Harry Hall with Charles Perkins in front of the Oasis. (Courtesy of Mary Hall.)

The Beginning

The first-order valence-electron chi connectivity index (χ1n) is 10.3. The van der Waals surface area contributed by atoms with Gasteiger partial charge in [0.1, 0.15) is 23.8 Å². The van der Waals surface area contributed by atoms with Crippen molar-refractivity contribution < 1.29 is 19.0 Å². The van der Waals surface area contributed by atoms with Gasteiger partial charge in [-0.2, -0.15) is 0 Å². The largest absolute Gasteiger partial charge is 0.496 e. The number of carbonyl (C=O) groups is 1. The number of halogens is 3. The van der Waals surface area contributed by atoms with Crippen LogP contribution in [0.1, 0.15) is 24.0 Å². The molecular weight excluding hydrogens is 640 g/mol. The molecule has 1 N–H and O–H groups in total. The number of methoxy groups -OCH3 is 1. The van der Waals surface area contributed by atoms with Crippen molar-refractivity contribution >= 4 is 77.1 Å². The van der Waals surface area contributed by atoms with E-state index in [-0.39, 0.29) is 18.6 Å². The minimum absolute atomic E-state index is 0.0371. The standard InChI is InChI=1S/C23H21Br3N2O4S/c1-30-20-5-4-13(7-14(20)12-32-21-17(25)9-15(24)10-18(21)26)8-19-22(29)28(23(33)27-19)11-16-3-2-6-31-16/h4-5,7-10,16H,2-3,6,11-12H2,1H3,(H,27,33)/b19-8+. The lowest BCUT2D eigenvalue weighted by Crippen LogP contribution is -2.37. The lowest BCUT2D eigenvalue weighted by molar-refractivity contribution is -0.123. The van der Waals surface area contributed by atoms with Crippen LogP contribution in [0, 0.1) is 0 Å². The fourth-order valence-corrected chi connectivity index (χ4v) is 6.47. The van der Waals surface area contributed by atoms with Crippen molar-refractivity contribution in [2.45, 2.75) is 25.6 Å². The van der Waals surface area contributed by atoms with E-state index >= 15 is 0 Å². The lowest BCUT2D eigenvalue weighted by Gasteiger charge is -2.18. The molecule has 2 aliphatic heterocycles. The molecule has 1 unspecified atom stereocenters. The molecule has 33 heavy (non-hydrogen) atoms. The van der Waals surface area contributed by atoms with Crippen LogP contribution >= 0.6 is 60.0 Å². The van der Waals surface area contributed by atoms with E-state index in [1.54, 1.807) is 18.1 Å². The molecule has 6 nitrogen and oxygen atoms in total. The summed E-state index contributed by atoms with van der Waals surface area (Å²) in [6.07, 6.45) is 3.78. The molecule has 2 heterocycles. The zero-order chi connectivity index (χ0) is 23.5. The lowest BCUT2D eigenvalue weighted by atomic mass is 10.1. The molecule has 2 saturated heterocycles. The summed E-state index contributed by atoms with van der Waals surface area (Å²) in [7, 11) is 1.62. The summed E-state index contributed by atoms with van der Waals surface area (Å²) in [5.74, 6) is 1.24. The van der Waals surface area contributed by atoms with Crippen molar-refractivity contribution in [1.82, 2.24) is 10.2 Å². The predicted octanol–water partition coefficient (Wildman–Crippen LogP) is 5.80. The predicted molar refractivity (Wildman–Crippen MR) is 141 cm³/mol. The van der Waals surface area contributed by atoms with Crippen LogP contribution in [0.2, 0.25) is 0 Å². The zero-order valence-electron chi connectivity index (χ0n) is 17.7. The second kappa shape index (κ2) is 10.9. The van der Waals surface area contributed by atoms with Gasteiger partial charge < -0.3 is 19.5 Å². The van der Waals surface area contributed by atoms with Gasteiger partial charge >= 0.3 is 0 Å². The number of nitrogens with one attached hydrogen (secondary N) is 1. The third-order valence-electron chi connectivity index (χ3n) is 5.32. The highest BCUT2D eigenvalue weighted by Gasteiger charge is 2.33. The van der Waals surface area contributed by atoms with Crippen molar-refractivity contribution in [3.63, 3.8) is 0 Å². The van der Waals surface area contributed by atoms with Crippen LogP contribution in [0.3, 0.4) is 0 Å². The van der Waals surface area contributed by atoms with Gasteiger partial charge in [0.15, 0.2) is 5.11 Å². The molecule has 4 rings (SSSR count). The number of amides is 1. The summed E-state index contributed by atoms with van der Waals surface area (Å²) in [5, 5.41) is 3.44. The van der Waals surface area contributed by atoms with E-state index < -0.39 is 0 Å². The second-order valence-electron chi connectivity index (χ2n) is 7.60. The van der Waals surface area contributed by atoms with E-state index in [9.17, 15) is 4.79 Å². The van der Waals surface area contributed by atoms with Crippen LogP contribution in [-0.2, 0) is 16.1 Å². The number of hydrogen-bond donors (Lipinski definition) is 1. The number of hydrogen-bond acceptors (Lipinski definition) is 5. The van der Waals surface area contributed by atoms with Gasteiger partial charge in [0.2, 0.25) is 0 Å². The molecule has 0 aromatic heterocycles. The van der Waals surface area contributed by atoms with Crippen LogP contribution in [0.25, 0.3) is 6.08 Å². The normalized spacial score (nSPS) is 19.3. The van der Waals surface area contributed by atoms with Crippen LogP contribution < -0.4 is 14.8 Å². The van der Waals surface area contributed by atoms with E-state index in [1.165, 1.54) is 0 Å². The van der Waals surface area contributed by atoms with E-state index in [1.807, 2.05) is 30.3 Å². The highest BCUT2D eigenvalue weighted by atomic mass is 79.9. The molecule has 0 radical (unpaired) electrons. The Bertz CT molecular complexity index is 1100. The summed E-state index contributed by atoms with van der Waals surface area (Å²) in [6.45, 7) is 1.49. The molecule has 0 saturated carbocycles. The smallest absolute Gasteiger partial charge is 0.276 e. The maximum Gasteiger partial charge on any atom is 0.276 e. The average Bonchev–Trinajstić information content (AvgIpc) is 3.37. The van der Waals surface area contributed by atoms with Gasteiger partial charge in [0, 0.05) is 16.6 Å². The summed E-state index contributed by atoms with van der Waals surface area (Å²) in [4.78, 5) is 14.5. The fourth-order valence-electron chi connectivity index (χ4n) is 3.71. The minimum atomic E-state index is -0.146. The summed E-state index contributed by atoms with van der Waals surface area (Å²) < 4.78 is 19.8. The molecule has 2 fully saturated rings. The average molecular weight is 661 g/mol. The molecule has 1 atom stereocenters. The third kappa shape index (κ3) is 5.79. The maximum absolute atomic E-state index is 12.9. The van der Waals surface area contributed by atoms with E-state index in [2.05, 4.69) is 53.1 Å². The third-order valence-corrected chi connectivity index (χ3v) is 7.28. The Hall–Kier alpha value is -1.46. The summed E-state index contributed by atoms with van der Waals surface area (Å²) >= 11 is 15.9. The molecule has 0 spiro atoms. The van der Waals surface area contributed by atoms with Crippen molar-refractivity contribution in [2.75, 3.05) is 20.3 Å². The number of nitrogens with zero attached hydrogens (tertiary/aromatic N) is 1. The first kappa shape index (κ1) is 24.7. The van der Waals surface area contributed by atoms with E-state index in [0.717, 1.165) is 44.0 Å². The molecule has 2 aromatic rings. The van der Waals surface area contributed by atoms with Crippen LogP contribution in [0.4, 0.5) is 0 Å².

The arrest of two 9 year old Aboriginal boys for a petty theft in Walgett in 1964, brought the attention of wider public to its extreme racism and segregation of Aboriginal people, the Gamilaraay and the Yuwaalaraay and the nearby Waiylwan. Sydney based Aboriginal-Australian Fellowship (AAF) had since the 1950s kept an eye on the town, but now the mood had shifted with increasing social radicalism. Following a visit to Walgett, the Union representatives and the AAF members publicised the case and lobbied to return the children to their families. Sydney university students also became aware of Walgett. Meanwhile, Walgett Aborigines Progressive Association (APA) with Harry Hall as president, connected with Sydney activists.